Air in the ventricular system of the brain; occurs as a complication of a fracture of the skull that passes through the accessory nasal sinuses.
A genus of viruses (family Paramyxoviridae) including respiratory syncytial virus, which causes severe lower respiratory tract disease in infants. Nucleocapsids are 13–15 nm in diameter and thus intermediate in size between other Paramyxoviridae and the Orthomyxoviridae; cytoplasmic inclusions are considerably more dense than those of other viruses in the family.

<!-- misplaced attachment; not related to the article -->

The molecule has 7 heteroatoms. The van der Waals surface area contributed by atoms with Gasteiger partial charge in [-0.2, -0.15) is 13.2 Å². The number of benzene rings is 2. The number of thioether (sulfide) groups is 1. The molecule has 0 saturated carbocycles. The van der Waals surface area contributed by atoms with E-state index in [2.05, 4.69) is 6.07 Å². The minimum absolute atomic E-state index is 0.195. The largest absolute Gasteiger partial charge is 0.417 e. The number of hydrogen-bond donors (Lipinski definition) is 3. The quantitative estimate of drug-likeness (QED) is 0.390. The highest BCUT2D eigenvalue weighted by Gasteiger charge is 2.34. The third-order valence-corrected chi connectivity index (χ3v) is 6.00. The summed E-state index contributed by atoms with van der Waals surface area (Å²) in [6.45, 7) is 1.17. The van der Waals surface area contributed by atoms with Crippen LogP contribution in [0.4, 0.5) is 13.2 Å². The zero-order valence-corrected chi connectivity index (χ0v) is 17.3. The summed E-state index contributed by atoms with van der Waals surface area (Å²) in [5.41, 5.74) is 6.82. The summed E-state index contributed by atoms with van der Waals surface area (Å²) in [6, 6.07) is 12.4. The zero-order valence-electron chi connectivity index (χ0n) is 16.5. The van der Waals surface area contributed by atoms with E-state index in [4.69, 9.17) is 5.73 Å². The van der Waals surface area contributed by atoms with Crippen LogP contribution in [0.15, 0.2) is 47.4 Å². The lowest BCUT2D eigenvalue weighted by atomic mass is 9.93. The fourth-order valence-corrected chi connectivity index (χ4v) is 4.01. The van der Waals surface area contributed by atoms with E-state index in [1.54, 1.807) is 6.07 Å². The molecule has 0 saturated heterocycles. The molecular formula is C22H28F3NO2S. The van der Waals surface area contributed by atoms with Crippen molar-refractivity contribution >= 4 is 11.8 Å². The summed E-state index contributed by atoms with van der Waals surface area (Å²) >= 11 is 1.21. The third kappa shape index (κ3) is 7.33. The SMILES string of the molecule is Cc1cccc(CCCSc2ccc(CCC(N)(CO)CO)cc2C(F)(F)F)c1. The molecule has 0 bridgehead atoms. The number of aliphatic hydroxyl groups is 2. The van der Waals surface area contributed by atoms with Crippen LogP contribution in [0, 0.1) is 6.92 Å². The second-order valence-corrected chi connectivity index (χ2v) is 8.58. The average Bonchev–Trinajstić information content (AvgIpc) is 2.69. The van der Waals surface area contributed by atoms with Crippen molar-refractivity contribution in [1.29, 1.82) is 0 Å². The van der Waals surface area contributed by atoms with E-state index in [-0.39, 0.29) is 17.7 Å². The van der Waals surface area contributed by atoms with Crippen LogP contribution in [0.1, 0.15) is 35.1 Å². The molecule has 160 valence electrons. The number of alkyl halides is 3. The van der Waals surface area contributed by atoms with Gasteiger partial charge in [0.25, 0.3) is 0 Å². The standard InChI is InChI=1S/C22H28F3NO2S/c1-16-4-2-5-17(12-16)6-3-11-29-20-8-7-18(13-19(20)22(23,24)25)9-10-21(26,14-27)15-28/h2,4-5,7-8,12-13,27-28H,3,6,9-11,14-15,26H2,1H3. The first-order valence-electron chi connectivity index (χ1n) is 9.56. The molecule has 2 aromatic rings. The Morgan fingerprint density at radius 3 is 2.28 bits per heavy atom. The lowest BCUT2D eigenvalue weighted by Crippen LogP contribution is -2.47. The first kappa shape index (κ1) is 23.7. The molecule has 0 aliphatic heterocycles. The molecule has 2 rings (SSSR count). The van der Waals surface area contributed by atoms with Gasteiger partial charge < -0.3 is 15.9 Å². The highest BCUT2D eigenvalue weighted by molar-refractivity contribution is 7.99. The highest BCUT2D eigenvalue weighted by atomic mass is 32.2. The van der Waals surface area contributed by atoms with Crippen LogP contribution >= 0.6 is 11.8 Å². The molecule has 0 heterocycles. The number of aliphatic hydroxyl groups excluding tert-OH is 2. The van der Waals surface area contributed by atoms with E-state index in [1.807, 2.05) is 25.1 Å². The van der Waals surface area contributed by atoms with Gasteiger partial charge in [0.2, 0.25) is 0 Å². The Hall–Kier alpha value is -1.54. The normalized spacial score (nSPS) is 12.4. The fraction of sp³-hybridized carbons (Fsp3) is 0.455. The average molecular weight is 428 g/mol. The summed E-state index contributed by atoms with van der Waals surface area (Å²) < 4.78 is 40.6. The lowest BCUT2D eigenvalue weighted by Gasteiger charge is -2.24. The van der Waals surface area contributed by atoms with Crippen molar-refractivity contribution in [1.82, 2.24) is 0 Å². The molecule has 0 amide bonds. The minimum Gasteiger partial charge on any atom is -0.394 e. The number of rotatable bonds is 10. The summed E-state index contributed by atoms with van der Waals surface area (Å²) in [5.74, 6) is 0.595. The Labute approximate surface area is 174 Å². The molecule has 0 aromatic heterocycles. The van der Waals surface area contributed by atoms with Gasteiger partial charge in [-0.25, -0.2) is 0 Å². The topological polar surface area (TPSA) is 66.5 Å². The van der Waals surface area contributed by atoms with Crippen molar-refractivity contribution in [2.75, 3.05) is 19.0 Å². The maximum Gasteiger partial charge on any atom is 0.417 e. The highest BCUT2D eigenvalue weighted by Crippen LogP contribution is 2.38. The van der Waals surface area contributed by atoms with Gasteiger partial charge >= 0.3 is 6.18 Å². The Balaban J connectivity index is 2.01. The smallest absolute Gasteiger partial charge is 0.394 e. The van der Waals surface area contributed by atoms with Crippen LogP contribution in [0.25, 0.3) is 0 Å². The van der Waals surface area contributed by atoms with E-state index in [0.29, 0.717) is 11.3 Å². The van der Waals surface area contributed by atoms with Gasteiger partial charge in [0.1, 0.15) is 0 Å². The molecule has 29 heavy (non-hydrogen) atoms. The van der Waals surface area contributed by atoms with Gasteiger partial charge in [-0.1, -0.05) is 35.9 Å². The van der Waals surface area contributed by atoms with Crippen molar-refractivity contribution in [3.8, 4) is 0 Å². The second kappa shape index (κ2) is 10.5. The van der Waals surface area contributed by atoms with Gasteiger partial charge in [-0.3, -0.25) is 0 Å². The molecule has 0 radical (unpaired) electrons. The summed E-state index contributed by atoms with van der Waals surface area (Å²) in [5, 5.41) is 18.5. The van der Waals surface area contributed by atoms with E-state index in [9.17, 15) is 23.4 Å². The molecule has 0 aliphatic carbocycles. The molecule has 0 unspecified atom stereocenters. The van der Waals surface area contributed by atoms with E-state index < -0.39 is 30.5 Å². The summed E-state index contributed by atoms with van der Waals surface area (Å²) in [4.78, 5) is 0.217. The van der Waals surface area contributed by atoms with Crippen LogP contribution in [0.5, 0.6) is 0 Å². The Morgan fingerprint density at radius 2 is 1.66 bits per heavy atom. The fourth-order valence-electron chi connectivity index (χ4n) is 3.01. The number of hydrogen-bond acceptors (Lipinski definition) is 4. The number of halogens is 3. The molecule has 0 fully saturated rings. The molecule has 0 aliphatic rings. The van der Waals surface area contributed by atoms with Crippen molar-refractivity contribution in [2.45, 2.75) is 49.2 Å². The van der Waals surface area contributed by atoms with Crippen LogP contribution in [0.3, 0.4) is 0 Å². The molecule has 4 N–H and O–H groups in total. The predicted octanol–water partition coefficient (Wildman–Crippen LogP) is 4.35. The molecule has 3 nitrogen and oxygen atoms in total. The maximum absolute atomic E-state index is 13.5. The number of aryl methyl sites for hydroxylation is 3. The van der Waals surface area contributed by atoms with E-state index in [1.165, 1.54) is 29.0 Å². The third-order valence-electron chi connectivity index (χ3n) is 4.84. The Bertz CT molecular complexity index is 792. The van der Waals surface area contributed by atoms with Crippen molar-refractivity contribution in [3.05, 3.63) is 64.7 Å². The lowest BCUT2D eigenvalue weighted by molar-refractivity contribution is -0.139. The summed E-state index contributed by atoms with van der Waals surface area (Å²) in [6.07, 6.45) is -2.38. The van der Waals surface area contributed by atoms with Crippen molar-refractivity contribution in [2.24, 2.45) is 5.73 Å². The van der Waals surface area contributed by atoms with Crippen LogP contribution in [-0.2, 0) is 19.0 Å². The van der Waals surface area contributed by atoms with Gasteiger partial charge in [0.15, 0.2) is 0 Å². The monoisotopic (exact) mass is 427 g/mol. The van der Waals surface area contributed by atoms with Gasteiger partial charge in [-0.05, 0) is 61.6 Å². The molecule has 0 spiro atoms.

SYN: breathing. [G. pneo, to breathe]
Morbid fear of choking. [G. pnigos, choking, + phobos, fear]
Abbreviation for phenylethanolamine N-methyltransferase.
Abbreviation for psychogenic nocturnal polydipsia.
Abbreviation for positive-negative pressure breathing.
Abbreviation for per os.
Symbol for polonium.
The specific pustular cutaneous lesion of smallpox. [A.S. poc, a pustule]